Monday, March 20, 2023     Volume: 24, Issue: 3

Santa Maria Sun / Canary

The following article was posted on January 31st, 2023, in the Santa Maria Sun - Volume 23, Issue 49 [ Submit a Story ]
The following articles were printed from Santa Maria Sun [] - Volume 23, Issue 49

Better than nothing


Do you know how to put your political career at risk in Santa Maria?

All you have to do is support a homeless housing program, apparently. At least, that’s according to the two members of Santa Barbara County’s Board of Supervisors who spoke at a recent community meeting about a new project slated for an open spot of land near the Betteravia Government Center

“It’s not often you have two politicians up here, pinning their political careers on the line for a project,” 4th District Supervisor Bob Nelson told attendees. “It’s because we believe we can’t do nothing anymore.”

First of all, Bob—Can I call you Bob?—someone has to actually run against you in order for you to lose the next election. And the track record for having two candidates in a Board of Supervisors race seems to favor you not actually getting challenged. 

There was a time when 5th District Supervisor Steve Lavagnino’s stance on cannabis put him on shaky ground, sort of, but look at him now! No one ran against him in his last election either. So do what you want. Even if it is indeed nothing. 

Santa Maria seems to love the status quo, which includes doing nothing and blaming the state for city issues.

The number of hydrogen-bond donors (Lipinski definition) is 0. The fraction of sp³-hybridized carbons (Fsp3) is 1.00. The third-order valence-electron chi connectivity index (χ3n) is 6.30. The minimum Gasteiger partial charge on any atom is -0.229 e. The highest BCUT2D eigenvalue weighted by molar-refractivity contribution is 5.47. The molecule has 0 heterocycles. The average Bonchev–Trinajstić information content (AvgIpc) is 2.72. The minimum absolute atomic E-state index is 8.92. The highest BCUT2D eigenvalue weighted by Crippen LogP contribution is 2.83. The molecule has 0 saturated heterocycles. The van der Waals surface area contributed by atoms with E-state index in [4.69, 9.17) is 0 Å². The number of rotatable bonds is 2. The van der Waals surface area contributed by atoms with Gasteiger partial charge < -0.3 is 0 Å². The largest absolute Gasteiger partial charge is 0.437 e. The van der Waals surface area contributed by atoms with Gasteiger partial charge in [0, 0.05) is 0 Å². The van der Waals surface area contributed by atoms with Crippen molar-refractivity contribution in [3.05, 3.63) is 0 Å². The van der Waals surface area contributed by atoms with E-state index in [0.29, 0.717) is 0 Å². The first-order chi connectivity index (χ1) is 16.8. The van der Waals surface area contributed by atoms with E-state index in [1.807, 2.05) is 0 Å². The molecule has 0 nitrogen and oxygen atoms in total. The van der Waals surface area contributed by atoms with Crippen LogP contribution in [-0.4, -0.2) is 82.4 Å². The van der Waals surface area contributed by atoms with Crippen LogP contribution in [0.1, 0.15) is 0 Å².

And Mayor Alice Patino hit that point right on cue: “Sacramento is doing nothing; they’re just making it worse,” Patino lamented at the meeting. “How long do we go in our lives accommodating people who don’t want to obey the rules, made bad decisions for years, and will continue to make bad decisions?” 

I’m not sure we’re really accommodating them, Alice. What we’re trying to do is accommodate the rest of society—you know, the parts of society that complain about loitering in parks, neighborhoods, and shopping centers. It’s not about humanity or doing the right thing: It’s about creating solutions for problems that extremely loud taxpayers take issue with. 

And if it happens to help people on the lowest rung of society in the process, then so be it. 

Clearly, if we’re going to appease the masses, we need to be different in the future than we’ve been in the past. Status quo ain’t working, sis. So they want to erect a bunch of she-sheds on county government-owned property, put people who need help in them, and wrap services around them with the goal of getting them into permanent housing. Sounds like something we should have done years ago.

“It’s an experiment, but the reason we’re doing the experiment is we don’t think you should be living with [homelessness] in your front yard right now,” Lavagnino said

You know what they say: No one likes a shelter. And no one likes other people in their front yard either. And the community meeting proved as much. 

“We’re expected to believe the government is going to successfully run a homeless facility?” resident Steve Wagner said. “An ongoing project with some of the hardest folks to work [with], and we’re supposed to have confidence that that’s going to work?”

Well, we won’t know unless we try, Steve. You know what they say about creating your own destiny. You have to take the first step. You have to try. And that’s exactly what the county’s doing.

The Canary is ready for something. Send nothing to

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